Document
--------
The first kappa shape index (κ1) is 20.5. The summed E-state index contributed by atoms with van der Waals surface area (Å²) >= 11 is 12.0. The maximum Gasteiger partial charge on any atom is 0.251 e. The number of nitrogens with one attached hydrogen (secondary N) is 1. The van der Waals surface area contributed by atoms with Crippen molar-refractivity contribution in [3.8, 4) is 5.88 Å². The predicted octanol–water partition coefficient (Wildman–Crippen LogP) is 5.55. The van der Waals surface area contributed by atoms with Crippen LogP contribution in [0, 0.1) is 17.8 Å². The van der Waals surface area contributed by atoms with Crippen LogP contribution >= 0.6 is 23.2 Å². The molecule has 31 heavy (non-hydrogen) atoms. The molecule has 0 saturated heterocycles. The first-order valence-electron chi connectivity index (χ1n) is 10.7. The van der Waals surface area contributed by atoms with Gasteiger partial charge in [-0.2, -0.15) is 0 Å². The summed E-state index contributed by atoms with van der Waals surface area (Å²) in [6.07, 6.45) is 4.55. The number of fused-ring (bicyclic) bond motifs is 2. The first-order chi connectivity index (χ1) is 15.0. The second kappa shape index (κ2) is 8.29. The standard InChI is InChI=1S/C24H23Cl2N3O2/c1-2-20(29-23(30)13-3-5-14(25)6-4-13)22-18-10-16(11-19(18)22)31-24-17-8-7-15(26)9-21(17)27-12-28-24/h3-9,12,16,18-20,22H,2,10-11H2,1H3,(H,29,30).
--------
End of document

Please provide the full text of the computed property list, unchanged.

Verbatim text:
The first kappa shape index (κ1) is 20.5. The summed E-state index contributed by atoms with van der Waals surface area (Å²) >= 11 is 12.0. The maximum Gasteiger partial charge on any atom is 0.251 e. The number of nitrogens with one attached hydrogen (secondary N) is 1. The van der Waals surface area contributed by atoms with Crippen molar-refractivity contribution in [3.8, 4) is 5.88 Å². The predicted octanol–water partition coefficient (Wildman–Crippen LogP) is 5.55. The van der Waals surface area contributed by atoms with Crippen LogP contribution in [0, 0.1) is 17.8 Å². The van der Waals surface area contributed by atoms with Crippen LogP contribution >= 0.6 is 23.2 Å². The molecule has 31 heavy (non-hydrogen) atoms. The molecule has 0 saturated heterocycles. The first-order valence-electron chi connectivity index (χ1n) is 10.7. The van der Waals surface area contributed by atoms with Gasteiger partial charge in [-0.2, -0.15) is 0 Å². The summed E-state index contributed by atoms with van der Waals surface area (Å²) in [6.07, 6.45) is 4.55. The number of fused-ring (bicyclic) bond motifs is 2. The first-order chi connectivity index (χ1) is 15.0. The second kappa shape index (κ2) is 8.29. The standard InChI is InChI=1S/C24H23Cl2N3O2/c1-2-20(29-23(30)13-3-5-14(25)6-4-13)22-18-10-16(11-19(18)22)31-24-17-8-7-15(26)9-21(17)27-12-28-24/h3-9,12,16,18-20,22H,2,10-11H2,1H3,(H,29,30).